Personal elements in Yeats Poetry

William Butler Yeats's poetry and Yeats's biography are closely interwoven. We cannot understand his poetry without an intimate knowledge of his life. A large number of his poems are based directly upon actual events in his life, including his friendships and relationships. The most important factor in Yeats's personal poetry is his love for Maud Gonne and the sense of loss resulting from failure to marry her. In his poems, he celebrates her as being, 
The loveliest woman born out of the mouth of Plenty's Horn.
At the same time, Yeats could never fully approve of what he called Maud Gonne's intellectual hatred which in her case consisted of her intense hysterical nationalistic fervour. A Prayer for My Daughter is a deeply personal poem expressing the poet's hopes and fears about the future of his daughter, Anne. This poem shows Yeats's disapproval of the kind of beauty which is self-centred, or which drives a lover crazy.

The poem also shows Yeats's paternal solicitude and his desire for stability and equilibrium in life. O may she live like some green laurel Rooted in one dear perpetual place? Furthermore, the poem shows Yeats's faith in “custom and ceremony” which were to be found in Irish aristocratic households. The poem also reveals Yeats's opinion regarding Maud Gonne whom he condemns for her “opinionated mind” and whom he regards as an “old bellows full of angry wind” because of her propagandist activities.

Yeats was a patriot. He showed his love for his country Ireland in his poems. His sense of nationalism and patriotic fervour is found in Easter 1916. The poet here shows his veneration to the Irish nationalists who laid down their lives for the sake of their country.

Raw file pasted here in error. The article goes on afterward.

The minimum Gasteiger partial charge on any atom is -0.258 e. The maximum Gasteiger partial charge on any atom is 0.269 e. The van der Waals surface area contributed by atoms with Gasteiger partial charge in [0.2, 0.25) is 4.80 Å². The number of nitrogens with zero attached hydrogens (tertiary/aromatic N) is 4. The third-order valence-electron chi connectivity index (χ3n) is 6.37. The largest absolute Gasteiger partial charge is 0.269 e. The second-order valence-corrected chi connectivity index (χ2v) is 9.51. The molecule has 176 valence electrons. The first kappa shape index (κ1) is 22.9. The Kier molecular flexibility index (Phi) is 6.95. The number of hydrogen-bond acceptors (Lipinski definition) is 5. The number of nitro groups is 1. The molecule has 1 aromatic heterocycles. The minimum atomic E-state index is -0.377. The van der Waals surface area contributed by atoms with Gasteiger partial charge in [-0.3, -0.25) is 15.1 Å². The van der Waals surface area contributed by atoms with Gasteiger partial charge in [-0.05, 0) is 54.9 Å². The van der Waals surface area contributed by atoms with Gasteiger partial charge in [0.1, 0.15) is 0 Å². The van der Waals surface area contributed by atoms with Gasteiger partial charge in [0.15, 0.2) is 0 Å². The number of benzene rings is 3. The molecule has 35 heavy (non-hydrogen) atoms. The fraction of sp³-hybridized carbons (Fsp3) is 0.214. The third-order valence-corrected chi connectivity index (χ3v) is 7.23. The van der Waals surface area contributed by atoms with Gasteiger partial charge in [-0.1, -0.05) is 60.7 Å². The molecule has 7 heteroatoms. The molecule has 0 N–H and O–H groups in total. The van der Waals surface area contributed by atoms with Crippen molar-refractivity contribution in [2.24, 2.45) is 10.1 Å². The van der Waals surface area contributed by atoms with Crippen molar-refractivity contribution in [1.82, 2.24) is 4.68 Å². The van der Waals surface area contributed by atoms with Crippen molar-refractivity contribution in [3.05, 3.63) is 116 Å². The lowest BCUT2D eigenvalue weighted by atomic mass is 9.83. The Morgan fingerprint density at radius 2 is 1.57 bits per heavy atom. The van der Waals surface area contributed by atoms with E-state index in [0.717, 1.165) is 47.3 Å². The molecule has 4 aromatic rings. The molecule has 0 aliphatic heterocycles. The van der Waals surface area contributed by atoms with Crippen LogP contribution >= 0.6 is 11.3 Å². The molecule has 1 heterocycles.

Yeats mentions some of his familiar persons among these nationalists. It may be that those persons had led a comic and ordinary life earlier. But their sacrifice has given a meaning to their lives and as a result, a terrible beauty is born. These people embody the eternal human quality. Their permanent stone-like quality can trouble the lives of other people. This is why the poet says:
Hearts with one purpose alone Through summer and winter seem Enchanted to a stone To trouble the living stream.


Like William Blake, Yeats puts forward his personal notion about history and civilisation expressing them in a symbolic term. This is evident in The Second Coming. In the poem, Yeats says:
Turning and turning in the widening gyre The falcon cannot hear the falconer: Things fall apart, the centre cannot hold; Mere anarchy is loosened upon the world.

Here the poet expresses his sense of decay and destruction of the civilisation. Yeats believed in the cyclical order of history, which he symbolises by the image of 'gyre'. The idea of disintegration is symbolised by the symbol of the falcon. Yeats's symbols are very often of personal nature, like that of Blake.

Sailing to Byzantium is also a personal poem in so far as it deals with the problem of old age which always haunted Yeats, which is presented very effectively in this Byzantium poem. An aged man feels miserable in this world of reality, being unfit for its sensual life. Yeats, therefore, finds comfort by escaping to the city of Byzantium which represents a world of art which is timeless and eternal. 

However, this problem of old age is of relevance not to Yeats but to all men and in all ages. Thus Yeats's success in turning his personal emotions and likes and dislikes into great poetry was really remarkable. Very few modern poets have succeeded in turning the powers of poetry to such an effective personal use impersonality of poetry in which Yeats believed as much as T. S. Eliot did. and yet preserve the necessary.
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